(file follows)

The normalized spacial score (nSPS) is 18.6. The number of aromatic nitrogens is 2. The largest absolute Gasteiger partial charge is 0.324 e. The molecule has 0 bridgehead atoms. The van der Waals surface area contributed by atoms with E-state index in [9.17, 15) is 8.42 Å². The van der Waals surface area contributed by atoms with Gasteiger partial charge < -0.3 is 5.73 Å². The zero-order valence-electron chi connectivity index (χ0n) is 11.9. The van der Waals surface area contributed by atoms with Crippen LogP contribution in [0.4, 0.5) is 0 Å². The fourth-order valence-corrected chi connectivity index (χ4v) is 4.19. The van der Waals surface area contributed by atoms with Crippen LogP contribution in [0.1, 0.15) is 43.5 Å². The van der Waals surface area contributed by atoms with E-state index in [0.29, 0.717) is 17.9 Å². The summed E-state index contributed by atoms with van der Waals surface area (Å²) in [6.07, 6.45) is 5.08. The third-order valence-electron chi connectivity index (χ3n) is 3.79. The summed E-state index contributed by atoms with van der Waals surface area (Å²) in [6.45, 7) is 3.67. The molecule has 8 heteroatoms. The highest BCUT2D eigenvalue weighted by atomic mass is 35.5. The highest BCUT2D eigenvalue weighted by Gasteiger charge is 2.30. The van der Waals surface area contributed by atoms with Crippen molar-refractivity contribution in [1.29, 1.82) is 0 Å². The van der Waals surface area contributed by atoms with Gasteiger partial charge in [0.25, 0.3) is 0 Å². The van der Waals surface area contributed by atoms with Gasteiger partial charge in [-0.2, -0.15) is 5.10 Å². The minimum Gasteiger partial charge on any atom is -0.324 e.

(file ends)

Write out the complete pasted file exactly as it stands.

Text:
The normalized spacial score (nSPS) is 18.6. The number of aromatic nitrogens is 2. The largest absolute Gasteiger partial charge is 0.324 e. The molecule has 0 bridgehead atoms. The van der Waals surface area contributed by atoms with E-state index in [9.17, 15) is 8.42 Å². The van der Waals surface area contributed by atoms with Gasteiger partial charge < -0.3 is 5.73 Å². The zero-order valence-electron chi connectivity index (χ0n) is 11.9. The van der Waals surface area contributed by atoms with Crippen LogP contribution in [0.4, 0.5) is 0 Å². The fourth-order valence-corrected chi connectivity index (χ4v) is 4.19. The van der Waals surface area contributed by atoms with Crippen LogP contribution in [0.1, 0.15) is 43.5 Å². The van der Waals surface area contributed by atoms with E-state index in [0.29, 0.717) is 17.9 Å². The summed E-state index contributed by atoms with van der Waals surface area (Å²) in [6.07, 6.45) is 5.08. The third-order valence-electron chi connectivity index (χ3n) is 3.79. The summed E-state index contributed by atoms with van der Waals surface area (Å²) in [6.45, 7) is 3.67. The molecule has 8 heteroatoms. The highest BCUT2D eigenvalue weighted by atomic mass is 35.5. The highest BCUT2D eigenvalue weighted by Gasteiger charge is 2.30. The van der Waals surface area contributed by atoms with Crippen molar-refractivity contribution in [1.29, 1.82) is 0 Å². The van der Waals surface area contributed by atoms with Gasteiger partial charge in [0.25, 0.3) is 0 Å². The van der Waals surface area contributed by atoms with Gasteiger partial charge in [-0.2, -0.15) is 5.10 Å². The minimum Gasteiger partial charge on any atom is -0.324 e.